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Appellate Court Rules to Protect University Whistleblower

Landmark ruling by Illinois court awards millions to fired administrator

The Illinois Appellate Court upheld a trial court's groundbreaking ruling to pay over $3 million to a former employee at Chicago State University. The decision on March 2 sends a clear message that whistleblowers everywhere deserve protection.

James Crowley, who worked for the university as an attorney and administrator, was terminated after he refused to withhold documents regarding former university President Wayne Watson's conduct. This information had been legally requested by a faculty member under the state's open record law.

Two years ago, a jury in Cook County ruled that Crowley had been unfairly fired after disclosing information as required by law and meeting with representatives from the state Attorney General's office regarding threats made by Watson. Crowley's lawsuit is historically significant because it represents the first verdict resulting from a whistleblower claim under the Illinois State Officials and Employees Ethics Act.

The defendants in the whistleblower case, who included Watson, the university itself and the seven trustees on the board at the time of Crowley's termination, argued that Crowley was terminated due to misusing university resources such as reserved parking spaces and for giving preferential treatment to a student. However, the appellate court turned aside those accusations, affirming that the issue at hand was Crowley's decision to expose illegal activity on the part of Watson and his associates.

According to the court's decision, the defendants not only wrongfully terminated Crowley, but also sought to destroy his professional reputation and inflict psychological distress. Justice Terrence J. Lavin wrote that the defendants "did whatever they could to protect Watson's reputation, and they did it at Crowley's expense."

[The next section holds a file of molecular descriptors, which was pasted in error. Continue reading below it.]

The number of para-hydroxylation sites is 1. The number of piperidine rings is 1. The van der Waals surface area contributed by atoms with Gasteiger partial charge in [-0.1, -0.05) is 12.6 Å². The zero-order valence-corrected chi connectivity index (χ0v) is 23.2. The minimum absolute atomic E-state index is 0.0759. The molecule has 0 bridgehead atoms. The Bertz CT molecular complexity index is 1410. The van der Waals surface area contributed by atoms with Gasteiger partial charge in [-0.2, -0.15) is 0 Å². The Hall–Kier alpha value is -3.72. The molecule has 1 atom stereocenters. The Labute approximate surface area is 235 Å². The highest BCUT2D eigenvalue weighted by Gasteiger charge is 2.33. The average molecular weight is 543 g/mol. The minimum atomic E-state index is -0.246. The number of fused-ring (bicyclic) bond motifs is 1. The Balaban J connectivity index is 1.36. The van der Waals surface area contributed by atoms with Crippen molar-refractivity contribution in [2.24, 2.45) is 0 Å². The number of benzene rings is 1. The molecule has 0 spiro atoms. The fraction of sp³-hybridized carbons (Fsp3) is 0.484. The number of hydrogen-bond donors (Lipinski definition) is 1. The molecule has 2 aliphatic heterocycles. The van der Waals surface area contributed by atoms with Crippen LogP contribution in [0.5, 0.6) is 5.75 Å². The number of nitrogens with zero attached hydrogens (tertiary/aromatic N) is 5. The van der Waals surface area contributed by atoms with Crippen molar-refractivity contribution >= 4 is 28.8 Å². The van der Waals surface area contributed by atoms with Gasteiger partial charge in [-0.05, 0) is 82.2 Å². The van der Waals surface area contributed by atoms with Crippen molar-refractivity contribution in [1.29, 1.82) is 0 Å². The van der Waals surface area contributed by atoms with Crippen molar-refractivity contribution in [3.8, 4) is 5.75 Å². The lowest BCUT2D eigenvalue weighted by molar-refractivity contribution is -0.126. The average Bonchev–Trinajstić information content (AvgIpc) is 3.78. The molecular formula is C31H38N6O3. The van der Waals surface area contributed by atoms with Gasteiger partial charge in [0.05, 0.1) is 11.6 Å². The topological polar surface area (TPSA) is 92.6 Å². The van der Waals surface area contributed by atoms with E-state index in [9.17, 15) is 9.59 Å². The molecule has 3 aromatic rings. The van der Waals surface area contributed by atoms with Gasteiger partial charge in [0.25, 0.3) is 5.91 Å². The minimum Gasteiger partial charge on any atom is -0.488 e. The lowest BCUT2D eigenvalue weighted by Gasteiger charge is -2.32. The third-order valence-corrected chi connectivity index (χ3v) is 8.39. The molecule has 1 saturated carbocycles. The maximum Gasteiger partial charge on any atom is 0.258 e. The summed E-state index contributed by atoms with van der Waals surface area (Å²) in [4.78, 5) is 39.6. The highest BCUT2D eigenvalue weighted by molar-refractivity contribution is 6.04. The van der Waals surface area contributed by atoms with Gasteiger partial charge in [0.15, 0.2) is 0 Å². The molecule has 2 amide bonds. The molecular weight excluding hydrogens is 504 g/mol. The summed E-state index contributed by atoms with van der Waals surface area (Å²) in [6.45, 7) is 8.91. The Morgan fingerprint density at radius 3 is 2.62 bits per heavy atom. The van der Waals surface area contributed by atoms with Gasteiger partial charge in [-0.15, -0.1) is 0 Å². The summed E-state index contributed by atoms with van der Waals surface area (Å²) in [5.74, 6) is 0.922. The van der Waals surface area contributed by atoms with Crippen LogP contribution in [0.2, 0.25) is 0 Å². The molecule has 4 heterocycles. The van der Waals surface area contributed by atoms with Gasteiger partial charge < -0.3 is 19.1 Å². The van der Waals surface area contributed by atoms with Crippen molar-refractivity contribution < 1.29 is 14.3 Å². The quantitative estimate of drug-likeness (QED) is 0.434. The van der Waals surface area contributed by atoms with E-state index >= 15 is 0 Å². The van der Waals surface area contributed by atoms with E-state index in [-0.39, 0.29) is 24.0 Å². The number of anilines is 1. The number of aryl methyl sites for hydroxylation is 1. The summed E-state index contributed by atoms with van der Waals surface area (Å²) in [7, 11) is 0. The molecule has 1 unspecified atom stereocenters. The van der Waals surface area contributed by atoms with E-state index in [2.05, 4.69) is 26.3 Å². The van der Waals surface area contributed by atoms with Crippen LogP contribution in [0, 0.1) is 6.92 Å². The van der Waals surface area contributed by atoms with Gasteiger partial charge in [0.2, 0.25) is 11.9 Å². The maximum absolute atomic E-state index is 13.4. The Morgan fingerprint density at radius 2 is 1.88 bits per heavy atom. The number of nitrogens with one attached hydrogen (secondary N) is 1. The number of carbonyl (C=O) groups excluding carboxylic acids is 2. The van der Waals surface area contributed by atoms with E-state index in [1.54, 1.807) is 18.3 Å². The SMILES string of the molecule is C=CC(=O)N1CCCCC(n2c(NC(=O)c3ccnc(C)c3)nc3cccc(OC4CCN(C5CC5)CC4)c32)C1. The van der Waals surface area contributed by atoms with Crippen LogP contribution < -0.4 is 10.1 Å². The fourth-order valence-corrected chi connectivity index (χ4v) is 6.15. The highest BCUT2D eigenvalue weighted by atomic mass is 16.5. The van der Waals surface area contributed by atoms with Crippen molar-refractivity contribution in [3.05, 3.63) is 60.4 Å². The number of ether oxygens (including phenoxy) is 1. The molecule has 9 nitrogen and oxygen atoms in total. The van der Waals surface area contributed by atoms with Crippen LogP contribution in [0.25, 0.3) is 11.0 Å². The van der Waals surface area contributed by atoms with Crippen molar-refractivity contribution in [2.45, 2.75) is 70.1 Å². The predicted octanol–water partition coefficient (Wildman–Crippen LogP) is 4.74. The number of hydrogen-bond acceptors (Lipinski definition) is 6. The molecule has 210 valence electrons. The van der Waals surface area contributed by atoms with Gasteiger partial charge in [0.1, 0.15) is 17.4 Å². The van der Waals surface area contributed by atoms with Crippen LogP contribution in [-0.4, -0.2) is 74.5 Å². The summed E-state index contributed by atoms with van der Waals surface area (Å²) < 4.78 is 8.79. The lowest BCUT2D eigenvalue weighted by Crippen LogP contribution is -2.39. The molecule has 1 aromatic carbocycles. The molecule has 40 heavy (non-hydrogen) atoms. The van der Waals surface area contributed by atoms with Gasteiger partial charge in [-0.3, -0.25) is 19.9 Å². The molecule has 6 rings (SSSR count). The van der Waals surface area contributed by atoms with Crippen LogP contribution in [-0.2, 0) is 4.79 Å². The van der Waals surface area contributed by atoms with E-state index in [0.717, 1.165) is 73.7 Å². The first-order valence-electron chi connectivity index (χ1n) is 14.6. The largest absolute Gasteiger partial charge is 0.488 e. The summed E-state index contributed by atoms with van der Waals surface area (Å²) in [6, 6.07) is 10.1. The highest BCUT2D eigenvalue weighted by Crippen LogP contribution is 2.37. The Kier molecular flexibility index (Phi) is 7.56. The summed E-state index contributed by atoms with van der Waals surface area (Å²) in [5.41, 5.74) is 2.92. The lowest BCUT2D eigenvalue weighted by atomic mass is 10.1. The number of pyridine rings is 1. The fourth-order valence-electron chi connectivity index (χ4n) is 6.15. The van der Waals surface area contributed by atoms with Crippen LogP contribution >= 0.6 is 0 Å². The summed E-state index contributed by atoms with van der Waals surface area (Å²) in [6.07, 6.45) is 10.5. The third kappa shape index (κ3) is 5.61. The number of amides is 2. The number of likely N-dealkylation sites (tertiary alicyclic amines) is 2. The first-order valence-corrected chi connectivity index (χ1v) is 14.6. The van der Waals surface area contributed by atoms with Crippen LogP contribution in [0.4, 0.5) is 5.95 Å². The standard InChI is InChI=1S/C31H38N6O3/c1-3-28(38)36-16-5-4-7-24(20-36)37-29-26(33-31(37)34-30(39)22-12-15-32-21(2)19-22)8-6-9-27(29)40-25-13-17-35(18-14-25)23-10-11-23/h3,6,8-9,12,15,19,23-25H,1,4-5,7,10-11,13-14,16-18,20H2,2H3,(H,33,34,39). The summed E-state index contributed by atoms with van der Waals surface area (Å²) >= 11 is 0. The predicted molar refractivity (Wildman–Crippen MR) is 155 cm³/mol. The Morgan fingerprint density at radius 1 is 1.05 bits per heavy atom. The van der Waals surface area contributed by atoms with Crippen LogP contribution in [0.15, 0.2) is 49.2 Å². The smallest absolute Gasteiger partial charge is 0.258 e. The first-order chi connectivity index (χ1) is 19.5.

Ruling sets precedent that this sort of conduct will not be tolerated

The Cook County jury's original verdict awarded Crowley $480,000 in back pay - as four years had passed since he lost his $120,000 salary - and $2 million in punitive damages. A judge then doubled the amount of back pay and added interest, bringing the amount to $1.02 million. The appellate court noted that doubling back pay helps to make defendants in wrongful termination suits whole again by paying for the collateral consequences of losing income, such as inability to pay bills and loss of benefits. In Crowley's case, he had to cash in his retirement when he lost his job, losing the benefit of those investments.

The $2 million punitive damage award was upheld based on the defendants' "totally reprehensible" conduct, according to the ruling. Watson and his top lieutenants acted with "malice and deceit," the appellate court suggested. With interest and continuing back pay until all appeals are resolved, the school currently owes Crowley about $5 million - an amount that the judges say is intended to prevent future unethical behavior.

In the ruling, the judges' harsh language sent a clear message: Government employees who call out state officials and agencies for illegal actions will be protected under the law.